On Monday, September 17, 2012, the Food and Drug Administration (FDA) announced an extension of the comment period on the cost burden estimates for the Unique Device Identifier System Proposed Rule. The proposed rule would implement Section 226 of the Food and Drug Administration Amendments Act (FDAA) of 2007 by establishing regulations requiring medical device manufacturers to label their devices and device packages using a unique device identifier, and to submit information concerning each device to a database known as the Global Unique Device Identification Database (GUDID) that FDA the intends to make public. As FDA summarizes the proposed rule:
This rule would require the label of medical devices and device packages to include a UDI, except where the rule provides for alternative placement of the UDE or provides an exception for a particular device or type of device. Each UDI would have to be provided in a plain-text version and in a form that uses AIDC technology. The UDI would also be required to be directly marked on the device itself for certain categories of devices, such as those that remain in use for extended periods of time and are likely to become separated from their labeling. The rule would require the submission of information concerning each device to a database that FDA intends to make public, to ensure that the UDI can be used to adequately identify the device through its distribution and use.
While the FDA cites many noble reasons for the proposed rule, including reducing medical errors, identifying devices subject to adverse event risks, facilitating corrections to device problems, and where necessary, expedited recalls, the time, effort and money needed by industry to comply with the requirements of the proposed rule are expected to be enormous, and arguably incalculable. Under the terms of the Paperwork Reduction Act, several Executive Orders and the Regulatory Flexibility Act, federal agencies must analyze all costs and benefits of a proposed regulation to avoid regulations that impose excessive costs and burdens without significant countervailing benefits. Here, the FDA has spent numerous years developing this voluminous and far-reaching proposal but has failed to assess its full impact. Indeed, the agency admits, "we are uncertain whether the proposed rule would have a significant economic impact on a substantial number of small entities." The agency is also at a loss to estimate the other important burdens of the proposal, including the estimates of the reporting, recordkeeping and third party disclosure burdens. Thus, the FDA invited comments on the following:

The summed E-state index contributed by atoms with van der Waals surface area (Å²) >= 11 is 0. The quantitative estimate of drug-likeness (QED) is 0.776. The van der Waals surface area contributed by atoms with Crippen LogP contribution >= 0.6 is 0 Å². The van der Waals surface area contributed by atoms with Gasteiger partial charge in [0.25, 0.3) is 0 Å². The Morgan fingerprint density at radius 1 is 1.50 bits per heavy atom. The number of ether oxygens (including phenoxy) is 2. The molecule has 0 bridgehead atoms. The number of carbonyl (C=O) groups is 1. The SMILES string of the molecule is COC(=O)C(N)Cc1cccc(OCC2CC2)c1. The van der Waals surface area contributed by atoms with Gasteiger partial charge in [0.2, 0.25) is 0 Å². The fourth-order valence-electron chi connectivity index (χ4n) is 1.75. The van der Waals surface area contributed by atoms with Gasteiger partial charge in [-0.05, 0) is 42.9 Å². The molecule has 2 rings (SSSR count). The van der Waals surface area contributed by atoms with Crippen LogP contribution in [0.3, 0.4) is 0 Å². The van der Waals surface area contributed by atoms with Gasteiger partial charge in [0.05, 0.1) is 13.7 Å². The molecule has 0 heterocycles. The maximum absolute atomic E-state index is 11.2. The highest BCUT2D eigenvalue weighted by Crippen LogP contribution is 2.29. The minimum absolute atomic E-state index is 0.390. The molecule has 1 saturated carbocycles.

- Whether the proposed collection of information is necessary for the proper performance of FDA's functions, including whether the information will have practical utility;
- The accuracy of FDA's estimate;
- Ways to enhance the quality, utility and clarity of the information to be collected; and
- Ways to minimize the burden of collection of information.
When medical device companies evaluated the enormity of the proposal, and the agency's uncertainty about the potential burdens, several companies asked for, and FDA granted, an extension of time for any interested persons to comment on the cost burdens of the proposal. These comments are now due on October 25, 2012. Substantive comments on the proposed rule itself are currently scheduled to be due on November 7, 2012, but it is possible that that date could be extended as well.
The impact of how the FDA implements the proposal could be devastating to medical device companies, especially the thousands of small manufacturers, and the FDA must be made aware of the full scope of the rule's impact.